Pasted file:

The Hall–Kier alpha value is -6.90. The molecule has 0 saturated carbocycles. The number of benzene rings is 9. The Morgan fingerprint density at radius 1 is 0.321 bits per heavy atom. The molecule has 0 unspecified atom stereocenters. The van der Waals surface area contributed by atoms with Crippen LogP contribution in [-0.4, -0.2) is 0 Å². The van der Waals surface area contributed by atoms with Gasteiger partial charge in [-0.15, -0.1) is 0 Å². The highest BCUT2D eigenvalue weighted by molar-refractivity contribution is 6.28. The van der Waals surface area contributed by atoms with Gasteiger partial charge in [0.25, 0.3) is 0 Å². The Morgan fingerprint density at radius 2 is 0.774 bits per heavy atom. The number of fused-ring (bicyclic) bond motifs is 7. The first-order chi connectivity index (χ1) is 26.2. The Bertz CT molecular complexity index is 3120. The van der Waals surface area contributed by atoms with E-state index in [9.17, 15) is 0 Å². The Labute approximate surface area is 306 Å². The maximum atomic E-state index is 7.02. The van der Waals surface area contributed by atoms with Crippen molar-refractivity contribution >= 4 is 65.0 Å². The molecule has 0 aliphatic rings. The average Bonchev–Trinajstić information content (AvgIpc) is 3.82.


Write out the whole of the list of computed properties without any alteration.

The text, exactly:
The Hall–Kier alpha value is -6.90. The molecule has 0 saturated carbocycles. The number of benzene rings is 9. The Morgan fingerprint density at radius 1 is 0.321 bits per heavy atom. The molecule has 0 unspecified atom stereocenters. The van der Waals surface area contributed by atoms with Crippen LogP contribution in [-0.4, -0.2) is 0 Å². The van der Waals surface area contributed by atoms with Gasteiger partial charge in [-0.15, -0.1) is 0 Å². The highest BCUT2D eigenvalue weighted by molar-refractivity contribution is 6.28. The van der Waals surface area contributed by atoms with Gasteiger partial charge in [0.25, 0.3) is 0 Å². The Morgan fingerprint density at radius 2 is 0.774 bits per heavy atom. The number of fused-ring (bicyclic) bond motifs is 7. The first-order chi connectivity index (χ1) is 26.2. The Bertz CT molecular complexity index is 3120. The van der Waals surface area contributed by atoms with E-state index in [9.17, 15) is 0 Å². The Labute approximate surface area is 306 Å². The maximum atomic E-state index is 7.02. The van der Waals surface area contributed by atoms with Crippen molar-refractivity contribution >= 4 is 65.0 Å². The molecule has 0 aliphatic rings. The average Bonchev–Trinajstić information content (AvgIpc) is 3.82.